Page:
Judge: Edward B. Moreton, Jr., Case: 24SMCV00639, Date: 2024-06-12 Tentative Ruling

Case Number: 24SMCV00639    Hearing Date: June 12, 2024    Dept: 205




Superior Court of California 

County of Los Angeles – West District  

Beverly Hills Courthouse / Department 205 












  Case No.:  24SMCV00639 


  Hearing Date:  June 12, 2024 









This is a breach of contract casePlaintiff Clover Private Credit Opportunities Origination (Levered) II LP (“Clover”) entered into a put option contract with Defendant Ibrahim AlHusseini (“Ibrahim”), The Husseini Group Inc. and The Husseini Group LLC (collectively the Husseini Entities”).  (Compl. 6.)  Under the put contract, Ibrahim and the Husseini Entities were obligated to pay Clover $75 million in exchange for 10,302,837 shares (the “Shares”) of Aspiration Partners, Inc. (the “Put Option”)(Id.The put contract was signed contemporaneously with a loan agreement (“Loan”) pursuant to which the Shares were pledged as security.  (Id.)   

There was a default on the Loan on October 31, 2022 (id. 7), and unbeknownst to Clover, Ibrahim allegedly took steps to move his assets out of the country(Id. 8.)  In March 2023, he loaned a Saudi Arabian corporation $300 million (the “Saudi Loan”)In addition, Ibrahim sold Los Angeles real estate worth $5.1 million in December 2022.  (Id.) 

On June 27, 2023, Clover sent Ibrahim a “Notice of Exercise” formally notifying him that “an acceleration has occurred under the Loan Agreement,” and that Clover was, therefore,exercis[ing] its [Put] Option” with a settlement date of July 12, 2023 (the “Settlement Date”)Ibrahim, however, failed to make the $75 million payment due under the Put Option on the Settlement Date, despite Clover’s tender of the Shares.  (Id. 9.)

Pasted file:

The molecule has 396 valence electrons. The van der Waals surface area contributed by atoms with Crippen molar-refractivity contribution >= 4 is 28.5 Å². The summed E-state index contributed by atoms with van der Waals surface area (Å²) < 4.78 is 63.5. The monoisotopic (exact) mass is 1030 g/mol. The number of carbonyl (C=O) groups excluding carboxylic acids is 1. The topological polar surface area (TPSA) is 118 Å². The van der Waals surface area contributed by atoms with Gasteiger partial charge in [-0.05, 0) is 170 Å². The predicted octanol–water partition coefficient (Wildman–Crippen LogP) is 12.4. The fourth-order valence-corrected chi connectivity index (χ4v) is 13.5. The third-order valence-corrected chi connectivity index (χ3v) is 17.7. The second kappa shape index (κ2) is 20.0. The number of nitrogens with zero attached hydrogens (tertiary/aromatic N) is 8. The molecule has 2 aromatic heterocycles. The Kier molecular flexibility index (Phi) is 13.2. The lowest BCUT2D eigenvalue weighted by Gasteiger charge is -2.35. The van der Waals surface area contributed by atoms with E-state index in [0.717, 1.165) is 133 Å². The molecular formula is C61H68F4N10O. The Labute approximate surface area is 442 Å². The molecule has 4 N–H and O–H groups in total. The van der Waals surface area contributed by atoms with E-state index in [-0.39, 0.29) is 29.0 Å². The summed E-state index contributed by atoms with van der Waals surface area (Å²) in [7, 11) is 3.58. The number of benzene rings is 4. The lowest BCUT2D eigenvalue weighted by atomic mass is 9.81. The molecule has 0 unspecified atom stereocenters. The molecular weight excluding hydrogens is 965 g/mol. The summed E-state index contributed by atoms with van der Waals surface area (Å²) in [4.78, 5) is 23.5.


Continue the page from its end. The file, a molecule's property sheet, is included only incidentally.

Following Ibrahim’s failure to honor his obligations under the Put Option, Clover filed a motion for summary judgment in lieu of complaint in New York State Court on July 14, 2023 (the “New York Action”)(Id. 10.)  The New York court ruled in Clover’s favor (the “New York Decision”)The New York Decision, along with a subsequent New York court order awarding Clover interests and attorneys’ fees, was converted into a judgment that was issued on November 1, 2023 (the “New York Judgment”) (Id.)  

Shortly before entry of the New York Judgment, Ibrahim purportedly took further steps to render himself judgment proofSpecifically, in or about October 2023, he transferred ownership of real estate at 810 Amoroso Place, Venice, California 90290 reportedly worth $3.7 million to his brother Faisal AlHusseini (the “Venice Transfer”).  (Id. 11.) 

Both the Saudi Loan and the Venice Transfer were allegedly concealed and not disclosed until December 2023 when Ibrahim was obligated to respond to an information subpoena issued by Clover to enforce the New York Judgment(Id. 12.)  The Saudi Loan and Venice Transfer made Ibrahim insolvent and unable to pay the New York Judgment(Id.) 

On December 5, 2023, the California Superior Court issued a judgment based on the New York Judgment in favor of Clover against Ibrahim and the Husseini Entities in the amount of $75,120,000 plus interest in the amount of $3,682.191.72 (the “California Judgment”).  

This action ensuedThe operative complaint alleges two claims for fraudulent transfer related to the Saudi Loan and the Venice Transfer.   

A proof of service of the summons and complaint was filed with the Court which states Faisal AlHusseni (“Moving Defendant”) was served by substitute service on April 3, 2024The service was effective 10 days after mailing, or by April 13, 2024.